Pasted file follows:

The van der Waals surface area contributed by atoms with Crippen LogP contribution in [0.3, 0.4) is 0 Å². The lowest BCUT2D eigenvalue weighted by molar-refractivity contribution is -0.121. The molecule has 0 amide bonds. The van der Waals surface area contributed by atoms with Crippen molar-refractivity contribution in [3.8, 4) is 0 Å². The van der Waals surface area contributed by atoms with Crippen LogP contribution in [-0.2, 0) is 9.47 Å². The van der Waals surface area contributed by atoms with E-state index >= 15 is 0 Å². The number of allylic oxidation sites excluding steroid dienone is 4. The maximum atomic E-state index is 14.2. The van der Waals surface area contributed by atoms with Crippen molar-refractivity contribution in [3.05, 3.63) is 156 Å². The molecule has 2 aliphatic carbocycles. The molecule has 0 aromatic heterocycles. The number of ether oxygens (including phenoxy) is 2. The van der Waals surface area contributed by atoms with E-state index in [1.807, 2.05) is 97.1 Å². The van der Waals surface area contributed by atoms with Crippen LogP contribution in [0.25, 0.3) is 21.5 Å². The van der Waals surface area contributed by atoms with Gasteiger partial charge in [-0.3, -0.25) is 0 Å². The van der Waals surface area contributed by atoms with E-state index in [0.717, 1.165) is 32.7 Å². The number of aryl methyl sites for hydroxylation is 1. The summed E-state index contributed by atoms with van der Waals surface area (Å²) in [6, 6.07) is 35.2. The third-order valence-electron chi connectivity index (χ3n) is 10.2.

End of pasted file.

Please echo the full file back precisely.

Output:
The van der Waals surface area contributed by atoms with Crippen LogP contribution in [0.3, 0.4) is 0 Å². The lowest BCUT2D eigenvalue weighted by molar-refractivity contribution is -0.121. The molecule has 0 amide bonds. The van der Waals surface area contributed by atoms with Crippen molar-refractivity contribution in [3.8, 4) is 0 Å². The van der Waals surface area contributed by atoms with Crippen LogP contribution in [-0.2, 0) is 9.47 Å². The van der Waals surface area contributed by atoms with E-state index >= 15 is 0 Å². The number of allylic oxidation sites excluding steroid dienone is 4. The maximum atomic E-state index is 14.2. The van der Waals surface area contributed by atoms with Crippen molar-refractivity contribution in [3.05, 3.63) is 156 Å². The molecule has 2 aliphatic carbocycles. The molecule has 0 aromatic heterocycles. The number of ether oxygens (including phenoxy) is 2. The van der Waals surface area contributed by atoms with E-state index in [1.807, 2.05) is 97.1 Å². The van der Waals surface area contributed by atoms with Crippen LogP contribution in [0.25, 0.3) is 21.5 Å². The van der Waals surface area contributed by atoms with Gasteiger partial charge in [-0.3, -0.25) is 0 Å². The van der Waals surface area contributed by atoms with E-state index in [0.717, 1.165) is 32.7 Å². The number of aryl methyl sites for hydroxylation is 1. The summed E-state index contributed by atoms with van der Waals surface area (Å²) in [6, 6.07) is 35.2. The third-order valence-electron chi connectivity index (χ3n) is 10.2.